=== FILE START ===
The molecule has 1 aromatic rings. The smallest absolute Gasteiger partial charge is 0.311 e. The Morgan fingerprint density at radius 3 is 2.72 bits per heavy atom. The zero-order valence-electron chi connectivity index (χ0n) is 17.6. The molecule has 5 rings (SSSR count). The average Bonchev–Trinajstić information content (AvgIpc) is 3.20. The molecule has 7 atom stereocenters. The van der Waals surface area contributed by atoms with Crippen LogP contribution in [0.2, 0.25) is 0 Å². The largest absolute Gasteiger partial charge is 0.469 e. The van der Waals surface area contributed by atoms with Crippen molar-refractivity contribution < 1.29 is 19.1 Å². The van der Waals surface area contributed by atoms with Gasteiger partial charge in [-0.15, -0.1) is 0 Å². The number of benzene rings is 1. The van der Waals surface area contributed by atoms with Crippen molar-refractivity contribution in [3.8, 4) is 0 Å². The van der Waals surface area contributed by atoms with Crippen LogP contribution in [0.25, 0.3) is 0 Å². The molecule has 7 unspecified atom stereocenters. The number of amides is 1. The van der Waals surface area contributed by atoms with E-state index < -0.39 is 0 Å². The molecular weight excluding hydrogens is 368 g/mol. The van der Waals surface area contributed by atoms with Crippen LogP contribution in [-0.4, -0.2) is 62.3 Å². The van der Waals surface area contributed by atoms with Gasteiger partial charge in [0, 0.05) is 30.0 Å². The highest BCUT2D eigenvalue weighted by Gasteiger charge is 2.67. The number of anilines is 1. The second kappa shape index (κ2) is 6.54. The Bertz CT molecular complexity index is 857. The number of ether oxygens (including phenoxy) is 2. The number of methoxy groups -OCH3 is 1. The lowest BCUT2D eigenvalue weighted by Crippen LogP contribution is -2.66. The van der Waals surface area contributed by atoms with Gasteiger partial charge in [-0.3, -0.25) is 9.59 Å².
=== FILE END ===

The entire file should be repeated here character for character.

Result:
The molecule has 1 aromatic rings. The smallest absolute Gasteiger partial charge is 0.311 e. The Morgan fingerprint density at radius 3 is 2.72 bits per heavy atom. The zero-order valence-electron chi connectivity index (χ0n) is 17.6. The molecule has 5 rings (SSSR count). The average Bonchev–Trinajstić information content (AvgIpc) is 3.20. The molecule has 7 atom stereocenters. The van der Waals surface area contributed by atoms with Crippen LogP contribution in [0.2, 0.25) is 0 Å². The largest absolute Gasteiger partial charge is 0.469 e. The van der Waals surface area contributed by atoms with Crippen molar-refractivity contribution < 1.29 is 19.1 Å². The van der Waals surface area contributed by atoms with Gasteiger partial charge in [-0.15, -0.1) is 0 Å². The number of benzene rings is 1. The van der Waals surface area contributed by atoms with Crippen molar-refractivity contribution in [3.8, 4) is 0 Å². The van der Waals surface area contributed by atoms with Crippen LogP contribution in [0.25, 0.3) is 0 Å². The molecule has 7 unspecified atom stereocenters. The number of amides is 1. The van der Waals surface area contributed by atoms with E-state index < -0.39 is 0 Å². The molecular weight excluding hydrogens is 368 g/mol. The van der Waals surface area contributed by atoms with Crippen LogP contribution in [-0.4, -0.2) is 62.3 Å². The van der Waals surface area contributed by atoms with Gasteiger partial charge in [0, 0.05) is 30.0 Å². The highest BCUT2D eigenvalue weighted by Gasteiger charge is 2.67. The number of anilines is 1. The second kappa shape index (κ2) is 6.54. The Bertz CT molecular complexity index is 857. The number of ether oxygens (including phenoxy) is 2. The number of methoxy groups -OCH3 is 1. The lowest BCUT2D eigenvalue weighted by Crippen LogP contribution is -2.66. The van der Waals surface area contributed by atoms with Gasteiger partial charge in [-0.3, -0.25) is 9.59 Å².